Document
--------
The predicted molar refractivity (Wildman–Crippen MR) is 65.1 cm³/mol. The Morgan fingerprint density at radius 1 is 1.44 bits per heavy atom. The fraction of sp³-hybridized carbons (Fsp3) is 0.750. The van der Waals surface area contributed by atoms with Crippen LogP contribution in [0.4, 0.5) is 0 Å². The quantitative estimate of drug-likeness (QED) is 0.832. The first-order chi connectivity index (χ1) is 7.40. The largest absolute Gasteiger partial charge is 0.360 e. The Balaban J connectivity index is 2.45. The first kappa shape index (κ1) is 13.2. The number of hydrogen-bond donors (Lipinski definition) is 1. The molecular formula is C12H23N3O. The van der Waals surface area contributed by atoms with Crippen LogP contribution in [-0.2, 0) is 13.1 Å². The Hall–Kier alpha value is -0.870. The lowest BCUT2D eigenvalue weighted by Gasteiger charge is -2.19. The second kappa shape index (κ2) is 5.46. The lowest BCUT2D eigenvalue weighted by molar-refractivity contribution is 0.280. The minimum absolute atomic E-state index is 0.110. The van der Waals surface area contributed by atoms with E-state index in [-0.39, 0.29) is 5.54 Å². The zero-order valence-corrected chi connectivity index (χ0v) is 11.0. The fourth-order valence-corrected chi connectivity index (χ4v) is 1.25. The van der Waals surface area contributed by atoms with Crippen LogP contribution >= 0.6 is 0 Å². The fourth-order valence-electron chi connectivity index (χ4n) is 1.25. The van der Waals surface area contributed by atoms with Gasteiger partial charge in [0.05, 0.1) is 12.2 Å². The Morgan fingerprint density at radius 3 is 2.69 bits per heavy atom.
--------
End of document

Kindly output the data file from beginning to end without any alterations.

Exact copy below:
The predicted molar refractivity (Wildman–Crippen MR) is 65.1 cm³/mol. The Morgan fingerprint density at radius 1 is 1.44 bits per heavy atom. The fraction of sp³-hybridized carbons (Fsp3) is 0.750. The van der Waals surface area contributed by atoms with Crippen LogP contribution in [0.4, 0.5) is 0 Å². The quantitative estimate of drug-likeness (QED) is 0.832. The first-order chi connectivity index (χ1) is 7.40. The largest absolute Gasteiger partial charge is 0.360 e. The Balaban J connectivity index is 2.45. The first kappa shape index (κ1) is 13.2. The number of hydrogen-bond donors (Lipinski definition) is 1. The molecular formula is C12H23N3O. The van der Waals surface area contributed by atoms with Crippen LogP contribution in [-0.2, 0) is 13.1 Å². The Hall–Kier alpha value is -0.870. The lowest BCUT2D eigenvalue weighted by Gasteiger charge is -2.19. The second kappa shape index (κ2) is 5.46. The lowest BCUT2D eigenvalue weighted by molar-refractivity contribution is 0.280. The minimum absolute atomic E-state index is 0.110. The van der Waals surface area contributed by atoms with E-state index in [-0.39, 0.29) is 5.54 Å². The zero-order valence-corrected chi connectivity index (χ0v) is 11.0. The fourth-order valence-corrected chi connectivity index (χ4v) is 1.25. The van der Waals surface area contributed by atoms with Crippen LogP contribution >= 0.6 is 0 Å². The fourth-order valence-electron chi connectivity index (χ4n) is 1.25. The van der Waals surface area contributed by atoms with Gasteiger partial charge in [0.05, 0.1) is 12.2 Å². The Morgan fingerprint density at radius 3 is 2.69 bits per heavy atom.